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Original Stars league debuts

Published Aug. 28, 2005

The latest alternative to the NHL began _ with alternative being the operative word. With the lockout entering its second day, some players turned to the Original Stars Hockey League, a six-team, four-on-four operation set up by an Ontario businessman.

Two makeshift teams dubbed "Toronto" and "Detroit" combined for 29 goals in front of 2,176 at a 4,500-seat arena about 50 miles from Toronto. Spectators spent anywhere from $34 to $60 to see the game. Former Lightning goalie Dan Cloutier stopped 42 of 55 shots for the win.

"We're all disappointed with the situation," Cloutier said. "I'd much rather be in training camp in Vancouver and playing for my team. Hopefully, we'll get this settled earlier than later."

The game hardly resembles the NHL. Body checking is not allowed and line changes are made only on the fly. Penalties result in penalty shots rather than a man sitting in a penalty box, and exhibition shootouts follow each 17-minute period.

THORNTON, NASH A HIT IN EUROPE: All-star forwards Joe Thornton (Bruins) and Rick Nash (Blue Jackets) made their European debuts with HC Davos of the Swiss Elite League. Nash, a left wing for the Blue Jackets, scored once and Thornton had two assists in a 3-2 victory over Lugano.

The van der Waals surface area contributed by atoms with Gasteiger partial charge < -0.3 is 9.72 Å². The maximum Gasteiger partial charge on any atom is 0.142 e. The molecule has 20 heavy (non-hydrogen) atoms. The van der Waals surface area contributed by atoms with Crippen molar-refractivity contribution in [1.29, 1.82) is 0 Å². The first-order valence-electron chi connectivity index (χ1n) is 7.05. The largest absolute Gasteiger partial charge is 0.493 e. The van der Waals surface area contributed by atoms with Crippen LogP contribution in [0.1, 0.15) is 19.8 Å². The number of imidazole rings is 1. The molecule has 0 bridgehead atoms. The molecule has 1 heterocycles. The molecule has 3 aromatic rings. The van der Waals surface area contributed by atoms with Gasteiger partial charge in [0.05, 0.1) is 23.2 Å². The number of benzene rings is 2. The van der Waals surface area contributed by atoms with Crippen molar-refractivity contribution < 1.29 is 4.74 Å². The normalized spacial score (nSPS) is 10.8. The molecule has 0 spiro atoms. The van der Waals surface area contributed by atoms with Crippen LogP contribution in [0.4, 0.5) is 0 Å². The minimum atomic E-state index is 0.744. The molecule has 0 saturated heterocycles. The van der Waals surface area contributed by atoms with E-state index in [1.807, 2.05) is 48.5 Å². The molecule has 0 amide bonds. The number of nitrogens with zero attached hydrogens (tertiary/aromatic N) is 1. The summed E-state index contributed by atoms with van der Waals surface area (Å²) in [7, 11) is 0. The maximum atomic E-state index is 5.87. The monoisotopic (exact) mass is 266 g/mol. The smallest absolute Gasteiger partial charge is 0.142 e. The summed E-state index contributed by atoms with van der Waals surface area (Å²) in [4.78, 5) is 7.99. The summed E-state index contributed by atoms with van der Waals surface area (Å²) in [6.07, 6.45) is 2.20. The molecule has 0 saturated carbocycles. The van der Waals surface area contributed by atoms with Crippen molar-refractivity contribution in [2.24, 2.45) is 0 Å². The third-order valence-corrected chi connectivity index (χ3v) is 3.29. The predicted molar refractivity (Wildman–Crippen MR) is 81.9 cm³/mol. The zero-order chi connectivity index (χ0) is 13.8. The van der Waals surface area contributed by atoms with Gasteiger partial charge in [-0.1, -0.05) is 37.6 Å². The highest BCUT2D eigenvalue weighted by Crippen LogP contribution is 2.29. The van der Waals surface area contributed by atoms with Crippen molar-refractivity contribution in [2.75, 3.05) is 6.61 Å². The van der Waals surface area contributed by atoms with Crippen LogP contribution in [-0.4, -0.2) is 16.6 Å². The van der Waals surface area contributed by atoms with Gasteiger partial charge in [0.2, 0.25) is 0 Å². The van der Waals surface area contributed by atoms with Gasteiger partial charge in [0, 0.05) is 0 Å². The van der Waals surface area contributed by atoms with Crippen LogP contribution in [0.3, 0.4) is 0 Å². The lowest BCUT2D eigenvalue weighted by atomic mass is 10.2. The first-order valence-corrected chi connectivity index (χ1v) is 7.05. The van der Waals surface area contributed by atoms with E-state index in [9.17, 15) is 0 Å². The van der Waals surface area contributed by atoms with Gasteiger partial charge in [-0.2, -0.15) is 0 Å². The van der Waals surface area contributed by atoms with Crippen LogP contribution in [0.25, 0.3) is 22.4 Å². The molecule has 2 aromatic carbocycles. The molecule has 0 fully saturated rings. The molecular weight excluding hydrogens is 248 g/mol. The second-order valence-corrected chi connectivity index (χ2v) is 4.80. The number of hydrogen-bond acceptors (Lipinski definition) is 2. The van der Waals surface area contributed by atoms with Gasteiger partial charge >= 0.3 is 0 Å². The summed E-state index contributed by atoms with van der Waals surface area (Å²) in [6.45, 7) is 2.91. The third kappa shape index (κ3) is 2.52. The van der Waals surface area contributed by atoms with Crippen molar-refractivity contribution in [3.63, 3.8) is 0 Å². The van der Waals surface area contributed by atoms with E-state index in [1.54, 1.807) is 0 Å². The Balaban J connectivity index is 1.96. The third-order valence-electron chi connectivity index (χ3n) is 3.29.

"It's going to be a fun experience," Thornton said. "Fun to be on the ice right now and fun to be doing it with Rick. It's something I know that we'll be glad we did. We'll send pictures."

PRIME MINISTER OPTIMISTIC: Canadian Prime Minister Paul Martin told the television network CBC that his government has no plans to step in and help mediate the dispute between the owners and players. "I don't think so," he said. "If I thought it would help, I sure would."

The 1994 lockout lasted 104 days; 468 games were lost. Play resumed Jan. 20, 1995. "They will resolve it," Martin said.

RED WINGS: Forward Henrik Zetterberg signed with his former Swiss Elite League team, Timra, according to the Detroit Free Press. He has an escape clause to return to the NHL.




WHAT THE LIGHTNING WOULD BE DOING: Second day of training camp.

QUOTABLE: "Speaking from experience, sitting out a season is not the easiest thing to do. But when you have 700-plus guys on your side, and it's not just you standing alone, obviously, the principles are very strong. And we'll stick by them." _ Islanders captain Michael Peca.